Japan Foreign Reserves Hit 5th Record High
Japan's foreign reserves, the world's second-largest, rose to a record $970.185 billion at the end of November, largely because lower U.S. interest rates boosted the value of U.S. bonds held in the reserves, the Ministry of Finance said on Friday.
They rose 1.6 percent from $954.484 billion at the end of October, a ministry official said, up for the sixth straight month and marking a record high for the fifth month in a row.
The yield on the benchmark 10-year U.S. Treasury note fell to 3.942 percent at the end of November from 4.475 percent at the end of October, the official said.
The euro's rise against the dollar inflated the value of euro-denominated bonds in the reserves, he said. The euro traded at $1.4633 at the end of November, against $1.4487 a month earlier.
Japan's reserves are second only to those of China, which had about $1.455 trillion in its reserves at the end of October.
Japan's reserves ballooned after yen-selling intervention that amounted to a record 20 trillion yen ($175 billion) in 2003 and a further 15 trillion yen in the first three months of 2004, as Tokyo tried to keep a rapid rise in the yen from derailing a fragile economic recovery and accelerating deflation.
Tokyo has kept out of the market since then, but the reserves have continued to grow steadily, partly on interest rate income from deposits and bonds held in the reserves.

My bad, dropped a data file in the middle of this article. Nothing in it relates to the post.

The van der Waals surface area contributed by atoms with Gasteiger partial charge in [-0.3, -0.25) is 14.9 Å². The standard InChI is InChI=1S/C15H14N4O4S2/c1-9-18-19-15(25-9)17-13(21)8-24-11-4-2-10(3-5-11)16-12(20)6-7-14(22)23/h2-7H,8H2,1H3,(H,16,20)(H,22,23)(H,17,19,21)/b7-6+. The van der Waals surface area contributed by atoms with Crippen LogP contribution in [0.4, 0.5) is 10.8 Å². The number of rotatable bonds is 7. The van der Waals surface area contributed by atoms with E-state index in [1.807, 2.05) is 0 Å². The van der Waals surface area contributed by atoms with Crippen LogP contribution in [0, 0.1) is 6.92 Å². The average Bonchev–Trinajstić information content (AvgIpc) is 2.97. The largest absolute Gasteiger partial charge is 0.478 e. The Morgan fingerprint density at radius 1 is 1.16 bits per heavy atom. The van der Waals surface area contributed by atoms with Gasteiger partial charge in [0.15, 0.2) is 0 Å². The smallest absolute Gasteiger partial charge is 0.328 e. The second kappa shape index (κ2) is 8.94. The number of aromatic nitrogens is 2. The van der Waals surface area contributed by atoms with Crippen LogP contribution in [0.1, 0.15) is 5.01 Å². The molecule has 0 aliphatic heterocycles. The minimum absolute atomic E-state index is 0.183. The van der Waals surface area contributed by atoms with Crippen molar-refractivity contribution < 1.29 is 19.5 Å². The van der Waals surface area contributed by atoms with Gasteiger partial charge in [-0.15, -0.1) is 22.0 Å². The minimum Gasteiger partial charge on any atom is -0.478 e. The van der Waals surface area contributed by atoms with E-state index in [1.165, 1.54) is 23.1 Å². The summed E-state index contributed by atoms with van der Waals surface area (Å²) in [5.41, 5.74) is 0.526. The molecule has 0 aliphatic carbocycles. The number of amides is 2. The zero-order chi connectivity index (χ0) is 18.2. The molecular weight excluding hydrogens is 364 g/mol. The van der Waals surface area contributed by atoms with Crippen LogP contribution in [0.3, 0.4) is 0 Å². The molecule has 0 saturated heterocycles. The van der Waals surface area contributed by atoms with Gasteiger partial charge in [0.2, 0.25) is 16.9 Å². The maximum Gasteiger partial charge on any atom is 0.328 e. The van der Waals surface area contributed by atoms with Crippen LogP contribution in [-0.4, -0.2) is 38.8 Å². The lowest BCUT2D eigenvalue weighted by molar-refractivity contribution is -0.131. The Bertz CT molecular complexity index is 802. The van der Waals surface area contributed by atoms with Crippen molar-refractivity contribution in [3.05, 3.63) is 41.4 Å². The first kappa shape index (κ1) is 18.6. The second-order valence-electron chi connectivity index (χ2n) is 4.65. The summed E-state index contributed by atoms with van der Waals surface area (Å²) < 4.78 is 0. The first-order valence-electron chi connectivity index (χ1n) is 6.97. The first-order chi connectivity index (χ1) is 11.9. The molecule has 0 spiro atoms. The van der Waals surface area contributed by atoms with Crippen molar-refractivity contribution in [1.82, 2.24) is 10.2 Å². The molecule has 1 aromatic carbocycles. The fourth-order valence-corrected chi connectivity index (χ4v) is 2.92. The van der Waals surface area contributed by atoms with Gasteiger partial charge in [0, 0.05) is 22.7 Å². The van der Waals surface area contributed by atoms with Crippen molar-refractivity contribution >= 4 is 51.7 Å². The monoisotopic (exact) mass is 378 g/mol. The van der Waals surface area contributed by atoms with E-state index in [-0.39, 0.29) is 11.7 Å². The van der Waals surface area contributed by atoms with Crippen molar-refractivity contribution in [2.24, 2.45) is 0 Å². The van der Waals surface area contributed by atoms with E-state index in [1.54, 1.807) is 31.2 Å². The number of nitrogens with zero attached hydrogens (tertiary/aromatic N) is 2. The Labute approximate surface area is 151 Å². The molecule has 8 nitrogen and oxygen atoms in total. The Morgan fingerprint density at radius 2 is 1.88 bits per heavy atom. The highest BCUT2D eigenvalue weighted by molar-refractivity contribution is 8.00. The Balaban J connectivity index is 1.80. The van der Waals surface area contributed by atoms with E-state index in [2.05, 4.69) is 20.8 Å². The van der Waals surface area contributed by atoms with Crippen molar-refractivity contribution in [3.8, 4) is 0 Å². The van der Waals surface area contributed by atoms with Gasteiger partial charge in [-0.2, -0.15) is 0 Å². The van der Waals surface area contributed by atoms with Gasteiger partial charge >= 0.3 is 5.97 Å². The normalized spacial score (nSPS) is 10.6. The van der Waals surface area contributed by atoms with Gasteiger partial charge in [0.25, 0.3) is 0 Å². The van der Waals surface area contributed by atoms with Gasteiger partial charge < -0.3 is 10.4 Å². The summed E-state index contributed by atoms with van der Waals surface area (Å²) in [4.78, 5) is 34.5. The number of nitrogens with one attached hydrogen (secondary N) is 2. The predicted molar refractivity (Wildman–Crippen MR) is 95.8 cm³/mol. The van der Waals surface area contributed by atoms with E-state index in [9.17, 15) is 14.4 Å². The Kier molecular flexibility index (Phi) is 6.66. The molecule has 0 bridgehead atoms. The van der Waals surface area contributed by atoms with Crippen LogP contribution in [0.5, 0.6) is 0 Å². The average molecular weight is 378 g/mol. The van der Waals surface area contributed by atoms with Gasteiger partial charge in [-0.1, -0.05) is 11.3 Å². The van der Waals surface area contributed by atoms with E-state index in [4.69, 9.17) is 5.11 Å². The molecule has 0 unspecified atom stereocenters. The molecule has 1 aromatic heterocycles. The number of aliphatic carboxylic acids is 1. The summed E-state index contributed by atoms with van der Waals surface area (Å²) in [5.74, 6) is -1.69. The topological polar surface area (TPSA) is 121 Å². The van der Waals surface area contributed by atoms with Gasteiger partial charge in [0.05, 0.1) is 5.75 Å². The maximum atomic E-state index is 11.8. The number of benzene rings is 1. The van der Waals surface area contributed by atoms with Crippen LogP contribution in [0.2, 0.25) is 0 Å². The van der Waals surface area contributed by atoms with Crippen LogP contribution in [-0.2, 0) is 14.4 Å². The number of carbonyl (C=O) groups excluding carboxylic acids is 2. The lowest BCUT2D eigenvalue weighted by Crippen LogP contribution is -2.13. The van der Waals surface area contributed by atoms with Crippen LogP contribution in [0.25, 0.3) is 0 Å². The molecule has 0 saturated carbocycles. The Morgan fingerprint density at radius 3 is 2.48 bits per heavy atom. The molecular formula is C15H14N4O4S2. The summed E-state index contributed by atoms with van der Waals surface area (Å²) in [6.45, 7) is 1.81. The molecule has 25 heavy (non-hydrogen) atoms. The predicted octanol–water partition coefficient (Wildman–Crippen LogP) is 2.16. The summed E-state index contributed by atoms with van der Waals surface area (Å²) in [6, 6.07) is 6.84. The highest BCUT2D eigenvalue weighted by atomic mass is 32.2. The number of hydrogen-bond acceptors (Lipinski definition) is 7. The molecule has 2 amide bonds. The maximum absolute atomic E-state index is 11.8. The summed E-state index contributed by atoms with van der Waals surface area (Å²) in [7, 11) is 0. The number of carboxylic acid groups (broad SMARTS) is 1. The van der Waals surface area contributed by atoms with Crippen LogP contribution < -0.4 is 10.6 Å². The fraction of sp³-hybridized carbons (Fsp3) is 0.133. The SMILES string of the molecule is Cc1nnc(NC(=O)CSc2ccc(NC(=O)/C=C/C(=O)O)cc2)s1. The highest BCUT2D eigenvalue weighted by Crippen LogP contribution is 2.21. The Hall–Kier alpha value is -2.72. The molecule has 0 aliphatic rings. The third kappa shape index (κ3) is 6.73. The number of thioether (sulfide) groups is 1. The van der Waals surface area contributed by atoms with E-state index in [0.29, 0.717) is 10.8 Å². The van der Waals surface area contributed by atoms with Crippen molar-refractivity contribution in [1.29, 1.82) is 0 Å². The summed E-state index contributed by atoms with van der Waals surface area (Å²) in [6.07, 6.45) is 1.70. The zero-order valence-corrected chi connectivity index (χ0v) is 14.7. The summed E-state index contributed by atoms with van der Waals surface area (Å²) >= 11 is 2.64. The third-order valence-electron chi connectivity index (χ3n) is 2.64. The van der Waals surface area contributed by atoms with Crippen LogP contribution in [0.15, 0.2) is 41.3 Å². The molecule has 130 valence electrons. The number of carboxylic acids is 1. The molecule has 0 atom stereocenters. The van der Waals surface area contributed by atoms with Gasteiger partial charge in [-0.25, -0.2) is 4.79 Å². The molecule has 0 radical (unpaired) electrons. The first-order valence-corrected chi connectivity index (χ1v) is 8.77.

November's reserves figure included $820.862 billion in securities and $125.227 billion in deposits. The rest includes IMF reserve positions, special drawing rights and gold stocks.
The government does not disclose the currency breakdown of the external reserves. But historical data on Japan's currency intervention, which has mostly taken the form of dollar buying, suggests most of Tokyo's hefty reserves are in dollars.
Finance Minister Fukushiro Nukaga on Friday expressed reservations about the possibility of setting up a government fund to manage foreign reserves to seek higher returns and use part of the profit to bolster public finances.
"The basics of the special account for foreign reserves are ensuring liquidity and stability," he said, adding that setting up a fund would not fit well with that purpose.
Japan has been reluctant to diversify its forex reserves and seek higher returns by making active investments, unlike many other countries that have recently been investing part of their reserves in stocks and other high-risk, high-return assets.